“They just treated us as if we should just be on the side. When we did speak with the main director, he was trying to say the disrespect was not intentional and this was a comedy.”

One women who also walked off is quoted say this:

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Here are just a few issues articulated by an indigenous community members:

  • The fact that this film was about Apaches yet the actors were Navajo is a problem.  So the film crew basically implicitly insinuated that Apaches can’t adequately portray themselves enough to be Apaches in this film.  If that isn’t a whole other level of twisted, I don’t know what is. And y’all went along with it. That in itself seemed like a yellow flag to me indicating a warning sign of what’s to come. Like a coyote crossing your path. *sips tea
  • The fact that Adam Sandler is a man of Jewish heritage, a culture with a history remarkably similar to Indigenous Americans.  We are both descendants of a Holocaust.  In fact, Hitler was inspired by the American government for its tactics used in the first Holocaust.  The one launched against Indigenous people in present day America. Why? Because the American government wanted our land.  The American government then hid this “dirty little secret” so well from the history books in American schools and around the world.  Maybe someone needs to send Adam and his film crew to have a chat with someone’s Rez grandma, she’ll set him straight.
  • The fact that there is a movie requiring Natives only because its about the past, like we don’t exist in present day movies.
  • *The fact that there was a “cultural consultant” who probably wasn’t even Apache.
  • *The fact that this cultural consultant got the costumes wrong. I mean if you’re going to call yourself legit, get your life together and at least get the tribe regalia right.  Dr. Keene might shake her head at me for this because the issue is more than getting it right, rather it’s about the fact that they are wearing costumes. All I’m saying is Google search images of Apache.  Nothing more to say.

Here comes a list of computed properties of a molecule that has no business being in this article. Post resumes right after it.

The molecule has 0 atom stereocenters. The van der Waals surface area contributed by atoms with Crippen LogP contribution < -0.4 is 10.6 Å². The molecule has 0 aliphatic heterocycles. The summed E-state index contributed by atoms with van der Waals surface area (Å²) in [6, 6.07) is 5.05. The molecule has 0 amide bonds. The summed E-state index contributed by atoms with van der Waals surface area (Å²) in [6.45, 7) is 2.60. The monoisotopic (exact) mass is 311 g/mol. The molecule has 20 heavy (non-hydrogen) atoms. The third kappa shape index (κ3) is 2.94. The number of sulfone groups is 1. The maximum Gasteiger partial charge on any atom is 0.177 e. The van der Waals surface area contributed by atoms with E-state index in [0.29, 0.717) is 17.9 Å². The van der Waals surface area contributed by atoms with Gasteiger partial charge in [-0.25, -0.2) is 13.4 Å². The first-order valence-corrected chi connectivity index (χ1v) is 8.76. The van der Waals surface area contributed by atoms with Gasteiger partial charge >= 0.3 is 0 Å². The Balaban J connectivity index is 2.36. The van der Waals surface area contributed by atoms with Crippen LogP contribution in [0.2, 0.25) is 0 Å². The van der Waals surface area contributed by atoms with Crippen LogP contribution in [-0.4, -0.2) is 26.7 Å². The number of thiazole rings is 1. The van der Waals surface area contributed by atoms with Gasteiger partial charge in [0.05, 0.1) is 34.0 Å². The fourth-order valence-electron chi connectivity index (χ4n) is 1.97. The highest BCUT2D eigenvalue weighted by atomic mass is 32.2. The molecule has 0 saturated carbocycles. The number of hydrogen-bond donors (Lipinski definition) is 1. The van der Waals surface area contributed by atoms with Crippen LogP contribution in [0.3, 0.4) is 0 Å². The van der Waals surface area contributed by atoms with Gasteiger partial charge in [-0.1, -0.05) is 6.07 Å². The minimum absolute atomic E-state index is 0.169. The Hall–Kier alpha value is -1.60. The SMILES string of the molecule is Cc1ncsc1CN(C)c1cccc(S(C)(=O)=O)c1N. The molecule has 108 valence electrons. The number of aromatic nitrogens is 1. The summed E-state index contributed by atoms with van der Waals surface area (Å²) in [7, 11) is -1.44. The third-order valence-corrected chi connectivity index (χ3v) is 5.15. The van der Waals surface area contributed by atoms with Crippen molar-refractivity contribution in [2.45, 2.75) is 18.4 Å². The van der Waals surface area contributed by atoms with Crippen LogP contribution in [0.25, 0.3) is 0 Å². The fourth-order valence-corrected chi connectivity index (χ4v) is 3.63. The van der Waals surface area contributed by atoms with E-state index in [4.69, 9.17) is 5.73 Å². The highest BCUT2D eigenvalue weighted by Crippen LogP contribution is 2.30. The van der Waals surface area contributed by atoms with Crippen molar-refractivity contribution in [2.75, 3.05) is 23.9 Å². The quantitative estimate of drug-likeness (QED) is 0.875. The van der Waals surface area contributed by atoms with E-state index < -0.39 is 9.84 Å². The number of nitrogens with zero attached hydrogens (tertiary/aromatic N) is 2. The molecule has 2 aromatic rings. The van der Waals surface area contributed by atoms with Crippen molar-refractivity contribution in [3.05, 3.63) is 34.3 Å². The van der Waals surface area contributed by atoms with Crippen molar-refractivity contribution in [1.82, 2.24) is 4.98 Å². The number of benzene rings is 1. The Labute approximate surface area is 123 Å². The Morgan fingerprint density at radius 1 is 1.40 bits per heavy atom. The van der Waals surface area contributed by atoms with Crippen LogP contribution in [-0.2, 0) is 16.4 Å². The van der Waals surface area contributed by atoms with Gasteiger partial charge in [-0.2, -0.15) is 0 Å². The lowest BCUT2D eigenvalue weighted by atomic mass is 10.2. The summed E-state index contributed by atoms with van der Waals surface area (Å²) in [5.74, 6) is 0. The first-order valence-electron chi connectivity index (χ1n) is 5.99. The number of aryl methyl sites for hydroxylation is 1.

• *Then the audacity of the producer to get upset and frustrated when the Natives tried to enlighten this ignorant cat of the historically misuse of the wardrobes.  Get your life together sweetheart.
  • The fact that boundaries were violated.  Boundaries are set to keep people and parities safe and respected based on agreed upon conditions.  The terms in this contract were breached once the film crew violated and disregarded the boundaries.
  • The fact that the film crew ignorantly hid behind the film category of “comedy” to justify their disrespect of Native women and elders and a culture.  There are a lot of modern day comedy films that do not violate the boundaries of respecting another culture so that argument falls flat on its face.

It is clear after only three months in production, this film has already managed to produce painful results. These ideas should have never made it past the writing room. This is an important thing to note as film makers- the impact of your work, especially as white people in a eurocentric, western society where the effects of colonialism still continue. It is necessary to think very carefully if you are to at all undertake how you present a culture that is not your own. The lack of First Nation input and oversight around content concerning the representation of their community in this film, regardless if it is a comedy, needs to be met with repercussions and correction. Media representation of Aboriginal people can have an impact on native people personal, but your film then feeds into the narrative of continued racism against indigenous people.